Now the fog of war has cleared, the imperial propagandist’s black arts have been scrutinised and deconstructed and ninety years later, a little piece of a lost world hangs in my study. Here is a man, his history obscure, this displaced portrait of him forever lost to his family. An essentially benign man, his severe collar is not quite able to squeeze the smile from his eyes. Unlike my forbears, I can only hope that he survived his ordeal with this sympathetic demeanour intact.
Glenn Ibbitson
This article first appeared in “Carmarthenshire Life”; April 2006

Kim Frohsin: a case for review


It was while researching collage references online that I discovered the work of Kim Frohsin, a painter based in San Francisco. Her pieces stood out from the general montage of mediocrity. They each looked as if they had been considered and thought through to a satisfying conclusion. I sought out more references to her art and was delighted to find that she was a figure painter of considerable talent. However, as I read about her, a theme emerged which seemed at variance to the images I was uncovering. The art of Richard Diebenkorn was a persistent reference point, with which Frohsin’s paintings were being unfavourably compared.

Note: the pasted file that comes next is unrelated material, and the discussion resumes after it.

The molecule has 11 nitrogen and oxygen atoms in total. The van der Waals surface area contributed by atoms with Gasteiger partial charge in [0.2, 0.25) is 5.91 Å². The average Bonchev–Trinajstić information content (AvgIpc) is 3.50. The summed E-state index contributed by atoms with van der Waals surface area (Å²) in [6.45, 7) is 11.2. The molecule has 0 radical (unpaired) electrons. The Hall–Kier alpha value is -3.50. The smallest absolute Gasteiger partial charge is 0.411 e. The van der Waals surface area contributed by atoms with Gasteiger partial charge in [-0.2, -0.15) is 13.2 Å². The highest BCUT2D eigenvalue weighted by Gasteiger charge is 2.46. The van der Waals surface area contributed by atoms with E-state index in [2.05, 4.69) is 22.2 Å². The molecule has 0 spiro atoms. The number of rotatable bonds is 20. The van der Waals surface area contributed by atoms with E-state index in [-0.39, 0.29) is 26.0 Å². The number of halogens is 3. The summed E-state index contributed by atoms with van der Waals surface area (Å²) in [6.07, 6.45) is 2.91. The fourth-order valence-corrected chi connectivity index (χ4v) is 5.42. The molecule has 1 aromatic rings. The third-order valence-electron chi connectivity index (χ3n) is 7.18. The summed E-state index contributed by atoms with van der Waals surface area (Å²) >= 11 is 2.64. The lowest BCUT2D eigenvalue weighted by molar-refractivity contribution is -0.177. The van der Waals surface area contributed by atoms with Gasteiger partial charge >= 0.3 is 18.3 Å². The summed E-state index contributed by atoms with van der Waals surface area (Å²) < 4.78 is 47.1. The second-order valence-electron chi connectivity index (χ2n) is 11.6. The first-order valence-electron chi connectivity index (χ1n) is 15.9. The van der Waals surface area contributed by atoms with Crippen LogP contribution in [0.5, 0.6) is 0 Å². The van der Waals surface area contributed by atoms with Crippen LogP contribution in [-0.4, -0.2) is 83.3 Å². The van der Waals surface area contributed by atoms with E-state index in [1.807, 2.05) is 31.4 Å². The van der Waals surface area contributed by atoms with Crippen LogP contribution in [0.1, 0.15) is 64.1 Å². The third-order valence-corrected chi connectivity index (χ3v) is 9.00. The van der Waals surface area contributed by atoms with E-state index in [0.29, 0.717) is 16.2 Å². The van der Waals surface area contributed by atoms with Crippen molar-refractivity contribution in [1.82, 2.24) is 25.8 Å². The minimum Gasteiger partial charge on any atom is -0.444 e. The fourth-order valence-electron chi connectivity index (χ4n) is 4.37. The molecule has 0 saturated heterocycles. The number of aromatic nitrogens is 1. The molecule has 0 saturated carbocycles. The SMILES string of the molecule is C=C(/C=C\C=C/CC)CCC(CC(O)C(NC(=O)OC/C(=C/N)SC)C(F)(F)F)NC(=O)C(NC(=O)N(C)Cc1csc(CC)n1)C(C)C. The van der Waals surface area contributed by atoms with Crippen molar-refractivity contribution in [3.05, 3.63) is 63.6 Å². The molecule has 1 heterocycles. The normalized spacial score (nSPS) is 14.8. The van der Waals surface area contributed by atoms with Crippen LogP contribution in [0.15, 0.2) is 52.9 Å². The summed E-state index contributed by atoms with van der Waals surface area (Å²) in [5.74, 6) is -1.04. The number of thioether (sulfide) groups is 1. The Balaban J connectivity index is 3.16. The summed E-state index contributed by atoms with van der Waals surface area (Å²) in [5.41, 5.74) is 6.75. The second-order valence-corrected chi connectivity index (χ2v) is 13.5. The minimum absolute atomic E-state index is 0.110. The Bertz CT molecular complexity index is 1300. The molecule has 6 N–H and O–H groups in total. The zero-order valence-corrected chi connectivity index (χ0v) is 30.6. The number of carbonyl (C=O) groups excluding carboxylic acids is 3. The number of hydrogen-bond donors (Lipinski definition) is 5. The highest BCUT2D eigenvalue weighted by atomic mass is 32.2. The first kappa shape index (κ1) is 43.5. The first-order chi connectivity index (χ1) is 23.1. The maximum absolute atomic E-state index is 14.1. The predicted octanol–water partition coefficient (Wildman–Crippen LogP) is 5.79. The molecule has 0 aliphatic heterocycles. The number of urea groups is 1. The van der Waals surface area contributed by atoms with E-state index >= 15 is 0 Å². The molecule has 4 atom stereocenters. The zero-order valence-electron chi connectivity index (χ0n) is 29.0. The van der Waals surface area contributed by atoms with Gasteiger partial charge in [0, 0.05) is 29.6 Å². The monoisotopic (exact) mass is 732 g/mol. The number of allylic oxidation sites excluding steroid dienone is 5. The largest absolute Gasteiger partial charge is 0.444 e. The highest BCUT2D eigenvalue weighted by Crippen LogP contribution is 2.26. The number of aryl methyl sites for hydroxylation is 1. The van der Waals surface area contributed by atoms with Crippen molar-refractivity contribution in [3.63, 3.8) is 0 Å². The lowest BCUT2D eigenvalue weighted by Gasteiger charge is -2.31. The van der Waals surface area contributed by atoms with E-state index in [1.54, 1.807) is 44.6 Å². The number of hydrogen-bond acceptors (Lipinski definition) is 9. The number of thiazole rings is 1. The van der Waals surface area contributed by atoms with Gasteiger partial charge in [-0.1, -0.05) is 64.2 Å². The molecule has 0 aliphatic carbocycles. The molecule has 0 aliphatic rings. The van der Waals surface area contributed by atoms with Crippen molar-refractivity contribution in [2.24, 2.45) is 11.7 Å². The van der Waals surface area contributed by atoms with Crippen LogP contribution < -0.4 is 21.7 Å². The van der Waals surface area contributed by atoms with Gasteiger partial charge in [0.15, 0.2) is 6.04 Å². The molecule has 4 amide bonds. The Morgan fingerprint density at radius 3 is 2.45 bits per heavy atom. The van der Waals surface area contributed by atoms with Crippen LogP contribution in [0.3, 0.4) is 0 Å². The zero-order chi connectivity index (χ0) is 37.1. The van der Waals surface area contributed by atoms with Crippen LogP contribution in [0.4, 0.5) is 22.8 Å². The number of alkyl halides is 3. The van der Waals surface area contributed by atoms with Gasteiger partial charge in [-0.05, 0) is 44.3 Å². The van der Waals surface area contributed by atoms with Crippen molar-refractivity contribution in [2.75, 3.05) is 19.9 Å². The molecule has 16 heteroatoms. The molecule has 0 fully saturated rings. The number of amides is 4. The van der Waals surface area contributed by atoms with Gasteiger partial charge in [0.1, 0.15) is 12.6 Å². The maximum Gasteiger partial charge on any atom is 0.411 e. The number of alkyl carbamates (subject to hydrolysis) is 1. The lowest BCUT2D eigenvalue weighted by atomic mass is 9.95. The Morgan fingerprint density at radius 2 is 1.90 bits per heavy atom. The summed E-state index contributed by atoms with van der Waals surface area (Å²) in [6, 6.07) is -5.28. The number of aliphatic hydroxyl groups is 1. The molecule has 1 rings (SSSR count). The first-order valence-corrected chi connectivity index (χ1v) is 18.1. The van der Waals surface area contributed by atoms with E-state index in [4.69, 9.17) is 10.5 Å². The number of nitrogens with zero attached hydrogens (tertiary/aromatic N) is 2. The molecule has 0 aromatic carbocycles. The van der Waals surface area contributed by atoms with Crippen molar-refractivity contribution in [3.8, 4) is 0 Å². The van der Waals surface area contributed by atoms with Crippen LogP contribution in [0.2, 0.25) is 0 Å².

Stephen Jay Gould in one of his reflections on natural history reproduced in his collection of essays; “Bully for Brontosaurus”, examines the case of the “Creeping Fox Terrier”. The breed was [mistakenly, as it turned out,] used in an early paleontological tract as a size comparison for an extinct lineage of small horse. This comparison became standard in natural history textbooks, passing from generation to generation, because subsequent writers simply accepted this statement as fact and failed to question its veracity through first hand observation. I feel the same thing is happening with the connection between Frohsin and Diebenkorn; critics are re-treading the writings of their peers and not looking afresh at the work they are reviewing. Why? Because it’s so much easier for them to write this way; word-smithing without the encumbrance of examining the art for themselves.
The connection between Frohsin and Diebenkorn is straightforward. She moved to California in 1979. By living in San Francisco at this time, she was exposed to the art of the Bay Area Figurative Group; Diebenkorn, Park, Oliveira, and Bischoff. Frohsin’s work was influenced, much as a student is influenced by any tutor in any academic activity. In the early 1990’s, Frohsin’s work began to be exhibited alongside Diebenkorn’s work and other Bay Area painters.